Woke up relatively early today. Well, it was early for me anyway. I have no idea, I just woke up feeling strange and then wound up getting up, doing some things and then curling back up after my carer had been. I can't even explain it but having the carers in has made my life better in ways I didn't even know of. I wake up and feel like my day isn't going to be full of struggle and pain and I can enjoy my days. Admittedly I don't do loads but honestly, there isn't really loads to do. In many ways though, I am thankful that I have the support and carers who work with me. I rely on my carers to make sure I have eaten, drunk and have had the appropriate meds (they prompt me to self medicate) along with providing my welfare, personal care (things like washing and dressing) as well as help to access the medical care needed. I have built good rapports with carers and there are a group of them that I really get along with. People don't realise how much a carer does for a person and how vital the work they do is.
Although it wasn't until recently that it dawned on me, there are so many younger people who aren't as lucky to have people fighting their corner. It is very hard for younger people with disabilities to get help with things like their personal care and are left to try and cope alone. It is difficult, but the truth of it is that "Adult Social Care" is predominantly accessed by the elderly and because they are living longer and wanting to retain their independence (and fair play to them), there just aren't resources for younger people. I remember talking to a social worker who assessed me recently and she even said "If you were 50 years older, we would be able to provide for you without problems. The trouble is that you are very young." Personally I don't think that being young should mean that you can cope.
I once said to someone, live a day in my shoes. See how I have to try and get around despite the fact that my lungs are failing and how I can't breathe properly (when I move, my SPo2 drops a lot and it often takes me a while to recover). I can't carry a cup of tea around (due to shakes because of my meds), often I drop it and burn myself. On my own, without the carers, I wouldn't cope.
But there are older people who aren't even provided for either. These poor people aren't helped by social services because they don't know what help is available or that the care homes are fit to bursting without more being supplied, some of them aren't helped and their families don't care for them either. The people who need care and because it would cost the families, they don't bother. Some families promise to take in an elderly relative and then don't bother because they find them difficult, a lot of older people with dementia can become frustrated easily and as a result they lash out (though there are some out there who use it as an excuse when an older person has lashed out, despite them knowing that what they were doing, the problem is that it should be established whether they know what they're doing is wrong) and care workers and hospital staff bear the brunt.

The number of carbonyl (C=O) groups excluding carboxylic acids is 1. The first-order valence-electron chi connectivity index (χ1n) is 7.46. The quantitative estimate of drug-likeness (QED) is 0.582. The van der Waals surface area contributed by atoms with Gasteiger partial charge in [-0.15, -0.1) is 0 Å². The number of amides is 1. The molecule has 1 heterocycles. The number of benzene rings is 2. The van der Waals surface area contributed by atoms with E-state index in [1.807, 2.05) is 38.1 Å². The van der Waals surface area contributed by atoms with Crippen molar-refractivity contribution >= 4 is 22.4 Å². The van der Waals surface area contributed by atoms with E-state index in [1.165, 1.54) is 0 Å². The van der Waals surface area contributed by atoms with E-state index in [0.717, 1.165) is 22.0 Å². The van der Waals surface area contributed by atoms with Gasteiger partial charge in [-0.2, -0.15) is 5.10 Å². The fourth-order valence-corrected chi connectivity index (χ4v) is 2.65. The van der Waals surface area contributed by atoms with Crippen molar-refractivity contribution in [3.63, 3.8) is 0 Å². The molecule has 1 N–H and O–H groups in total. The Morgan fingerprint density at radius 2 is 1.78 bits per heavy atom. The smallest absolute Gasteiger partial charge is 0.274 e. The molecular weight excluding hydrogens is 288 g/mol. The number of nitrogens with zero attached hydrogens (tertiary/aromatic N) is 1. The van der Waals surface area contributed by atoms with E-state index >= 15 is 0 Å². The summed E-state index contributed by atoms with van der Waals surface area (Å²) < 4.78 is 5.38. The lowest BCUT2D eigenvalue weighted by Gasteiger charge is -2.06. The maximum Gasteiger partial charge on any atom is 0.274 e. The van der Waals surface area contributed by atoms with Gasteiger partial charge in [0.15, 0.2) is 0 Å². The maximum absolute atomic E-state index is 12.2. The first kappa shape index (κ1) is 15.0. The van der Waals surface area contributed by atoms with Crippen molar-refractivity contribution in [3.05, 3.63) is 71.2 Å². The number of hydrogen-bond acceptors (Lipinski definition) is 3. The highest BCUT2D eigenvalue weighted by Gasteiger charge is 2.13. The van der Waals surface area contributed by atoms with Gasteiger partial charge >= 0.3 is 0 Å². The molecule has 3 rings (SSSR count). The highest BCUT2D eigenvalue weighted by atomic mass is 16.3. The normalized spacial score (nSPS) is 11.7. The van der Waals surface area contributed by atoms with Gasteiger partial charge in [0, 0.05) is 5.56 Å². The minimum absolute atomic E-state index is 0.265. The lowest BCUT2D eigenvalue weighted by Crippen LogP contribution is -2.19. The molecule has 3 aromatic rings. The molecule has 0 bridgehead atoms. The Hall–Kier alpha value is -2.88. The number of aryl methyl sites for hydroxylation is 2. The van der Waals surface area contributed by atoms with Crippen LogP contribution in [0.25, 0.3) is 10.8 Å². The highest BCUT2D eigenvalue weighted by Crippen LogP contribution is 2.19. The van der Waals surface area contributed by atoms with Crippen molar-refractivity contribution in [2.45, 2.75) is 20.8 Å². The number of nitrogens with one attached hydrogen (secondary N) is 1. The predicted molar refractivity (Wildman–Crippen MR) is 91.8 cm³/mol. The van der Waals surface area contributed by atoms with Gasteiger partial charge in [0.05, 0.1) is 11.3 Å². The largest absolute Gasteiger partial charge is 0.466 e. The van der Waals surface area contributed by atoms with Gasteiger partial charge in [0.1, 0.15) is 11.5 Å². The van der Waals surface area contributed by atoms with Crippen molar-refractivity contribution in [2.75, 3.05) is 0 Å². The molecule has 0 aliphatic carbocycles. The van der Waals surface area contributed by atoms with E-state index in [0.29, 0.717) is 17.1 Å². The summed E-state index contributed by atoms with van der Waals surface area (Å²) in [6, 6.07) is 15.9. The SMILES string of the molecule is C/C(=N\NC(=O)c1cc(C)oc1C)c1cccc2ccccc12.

I was reading about the abuse of staff in elderly care homes (because no one seems to see that it isn't just the residents who get abused because that is most commonly portrayed) and some of these people have been seriously injured.
On the other hand, I find how some people treat the elderly to be dire, when they become too much hassle and need too much help (to some people, any help is too much) they pack them up when they get sick and dump them in a hospital where they have to be admitted as they have nowhere else to go. This often means that they have to stay in hospital (among all the bugs and other things that aren't good for them) even when they are classed as "medically fit for discharge". These "bed blockers" are a huge strain on an already struggling NHS and it makes it harder for wards to care for patients, especially if patients are quite demanding anyway (often due to their condition, sadly dementia is a terrible thing and they often need to have someone sit with them or they wander and cause mischief) and there just isn't the staff to sit with them and it's sad. They have their dignity taken away and there is no way of stopping it.
I wonder, do people assume that someone who is young doesn't get sick? Unfortunately it has become an assumption that people who are younger will always be healthy. Do we just throw people away when they become too much? Why are medical wards (most commonly the respiratory wards) used as "dumping grounds" for people who no one seems that bothered about? I love my nan and I wouldn't ever think of just dumping her in a hospital because she needed some help. At the end of the day, they are still people. But there needs to be more provision for younger people in Social Care. Personally, I believe that Adult Social Care should be split up a bit (but won't due to funding cuts and Local Authorities' hands being tied) and 21-70 year olds should be dealt with differently to 70+ (70+ should have more specialism towards dementia and elderly care where as 21-70 year olds would be more focused around allowing the service users to do more of what they want to and what they feel is "normal"), but as I say, due to constraints, this isn't possible and it is a shame.
Maybe its something that once the new government is in, they will address?
4 years ago